Foods to eat, during the marathon, which will help you reach the finish line

Nutrition
Tuesday, 03 November 2015 871 Views 0 Comments
Foods to eat, during the marathon, which will help you reach the finish line

By Prachi Mandholia

What is the first thing that comes to your mind when you are planning to run a marathon: Will I be able to make it all the way? You can, if you have the necessary store of energy.

How is energy stored during a run?

Carbohydrate is the major source of fuel during a run. It is stored as glycogen in the muscle, as well as the liver. When looking for energy, the body first turns to muscle and liver glycogen; next it turns to fat and protein and breaks these down to energy.

Hitting the Wall

Depletion of glycogen stores in the muscle and liver, which manifests itself by sudden fatigue and loss of energy, is termed as ‘hitting the wall’. The condition can usually be avoided by ensuring that glycogen levels are high when the exercise begins, maintaining glucose levels during exercise by eating or drinking carbohydrate-rich substances, or by reducing exercise intensity.

What to eat during the run?

A performance is likely to be improved if you top up, on the go. When choosing mid-run foods, look for those which fuel your muscles and keeps blood sugar levels steady; and contain electrolytes so as to retain fluids.

Do not rely on hunger as your cue to refuel during a run: 30-60 grams of carbohydrate per hour should be your target during the marathon.

Some ideal mid-run foods are listed below:

1. Energy gels: Racing gels are primarily carbohydrates which are used by the body as a quick fuel source. Gels are typically composed of one or multiple sugars such as maltodextrin, sucrose, and fructose. These are an alternative to sports drinks which also help maintain blood sugar levels. Gels are available in sachets, so it is easy to carry during a run.

2. Sports drinks: Gatorade and Powerade contain electrolytes like sodium and potassium. Electrolytes help the body to retain fluid and prevent muscle cramps. Another plus of sports drinks are that they contain carbohydrates too, which in turn supplies energy and prevents fatigue.

3. Dates: They are an excellent source of simple carbohydrates as they release energy quickly during the run. They also contain electrolyte potassium which helps to prevent muscle fatigue and cramps.

4. Bananas: During a run, potassium is released from skeletal muscles and is lost through sweat. The lost potassium needs to be replenished and eating bananas is a great way to do that. Bananas are also a source of easily available energy, and are just as effective as a sports drink. Ripe bananas are absorbed even faster.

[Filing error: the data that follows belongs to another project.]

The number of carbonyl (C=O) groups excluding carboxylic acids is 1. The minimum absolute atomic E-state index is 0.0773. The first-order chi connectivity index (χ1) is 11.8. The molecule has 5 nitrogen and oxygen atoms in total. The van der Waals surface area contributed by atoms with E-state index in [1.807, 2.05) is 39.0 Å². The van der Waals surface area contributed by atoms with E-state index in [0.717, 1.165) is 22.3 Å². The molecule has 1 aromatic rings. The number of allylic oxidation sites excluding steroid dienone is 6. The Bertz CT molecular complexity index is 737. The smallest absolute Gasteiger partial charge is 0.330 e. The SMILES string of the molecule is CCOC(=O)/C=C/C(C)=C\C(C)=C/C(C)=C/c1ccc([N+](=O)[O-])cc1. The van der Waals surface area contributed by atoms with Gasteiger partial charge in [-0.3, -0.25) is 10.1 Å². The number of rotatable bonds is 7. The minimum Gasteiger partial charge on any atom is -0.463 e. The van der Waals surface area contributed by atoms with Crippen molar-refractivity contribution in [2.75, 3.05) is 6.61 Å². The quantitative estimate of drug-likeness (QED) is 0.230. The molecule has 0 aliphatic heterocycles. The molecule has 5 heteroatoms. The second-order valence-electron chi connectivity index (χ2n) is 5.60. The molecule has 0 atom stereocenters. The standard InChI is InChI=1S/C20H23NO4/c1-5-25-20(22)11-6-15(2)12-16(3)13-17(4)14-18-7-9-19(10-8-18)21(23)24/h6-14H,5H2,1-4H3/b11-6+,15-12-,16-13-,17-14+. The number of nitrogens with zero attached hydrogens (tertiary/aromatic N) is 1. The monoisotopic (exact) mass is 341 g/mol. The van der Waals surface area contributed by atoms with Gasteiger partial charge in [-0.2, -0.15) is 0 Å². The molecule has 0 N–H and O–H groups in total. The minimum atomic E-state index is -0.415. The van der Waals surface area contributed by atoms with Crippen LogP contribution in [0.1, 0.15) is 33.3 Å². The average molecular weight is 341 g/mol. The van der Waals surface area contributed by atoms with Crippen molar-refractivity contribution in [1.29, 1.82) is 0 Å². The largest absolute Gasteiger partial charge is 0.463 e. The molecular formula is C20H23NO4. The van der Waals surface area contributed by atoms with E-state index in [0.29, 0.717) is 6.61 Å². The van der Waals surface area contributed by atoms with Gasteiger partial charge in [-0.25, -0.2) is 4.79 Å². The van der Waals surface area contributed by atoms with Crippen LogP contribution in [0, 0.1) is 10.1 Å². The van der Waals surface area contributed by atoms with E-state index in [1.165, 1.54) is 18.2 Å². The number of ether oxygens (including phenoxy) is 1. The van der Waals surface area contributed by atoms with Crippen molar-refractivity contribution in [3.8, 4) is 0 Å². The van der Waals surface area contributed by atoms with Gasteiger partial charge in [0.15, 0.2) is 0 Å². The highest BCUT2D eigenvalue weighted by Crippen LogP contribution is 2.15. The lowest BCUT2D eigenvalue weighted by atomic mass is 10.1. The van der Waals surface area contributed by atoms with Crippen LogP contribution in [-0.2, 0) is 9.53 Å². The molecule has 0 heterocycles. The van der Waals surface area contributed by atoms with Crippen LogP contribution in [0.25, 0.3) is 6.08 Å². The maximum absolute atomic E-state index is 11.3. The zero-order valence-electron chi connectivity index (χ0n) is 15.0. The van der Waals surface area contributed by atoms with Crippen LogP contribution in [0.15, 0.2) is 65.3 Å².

5. Raisins: As opposed to candies or sports gels, raisins give an added advantage of vitamins and minerals. Raisins contain natural, easy to digest sugars making them an ideal source of all natural energy for the endurance runner in you.

6. Energy Bars:  They are essentially easily digestible carbohydrates. Honey based energy bar are a good choice as they contain both glucose and fructose. Glucose is a fast releasing sugar and fructose is a slow releasing sugar. In addition to this perfect combination, these bars often contain iron too; iron supplies oxygen to the blood and thus prevents muscle fatigue.

7. Dried Prunes: Dried fruits contain carbohydrates, vitamins and minerals. Dried prunes work on the body in the same way as energy bars to sustain you during an arduous run. Also, they are a good source of potassium; an electrolyte that needs to be replenished during the run.

8. Orange Juice: Running long distances depletes the body of electrolytes and antioxidants, so replenish it with fruit juices like orange juice. Juices also provide instant energy.

Tips:

*Consuming carbohydrates early in the run has shown to optimise recovery because muscles are most receptive to rebuilding glycogen stores.

* Stay hydrated by drinking fluids early in the run, even before your body shows signs of dehydration. Take a drink at every drink-station, even if you don’t feel thirsty. However, it’s important not to over-hydrate. Hyponatremia is a rare but serious condition in which the body’s natural balance of electrolytes is disturbed by too much fluid.

FullSizeRenderPrachi Mandholia, M.S. , R.D. , is a Registered Dietitian and a Certified Diabetes Educator. She is based out of Mumbai, India. She is a practicing Clinical Nutritionist and Columnist, passionate about making changes in lifestyle. She is reachable at prachi.mandholia@gmail.com

 

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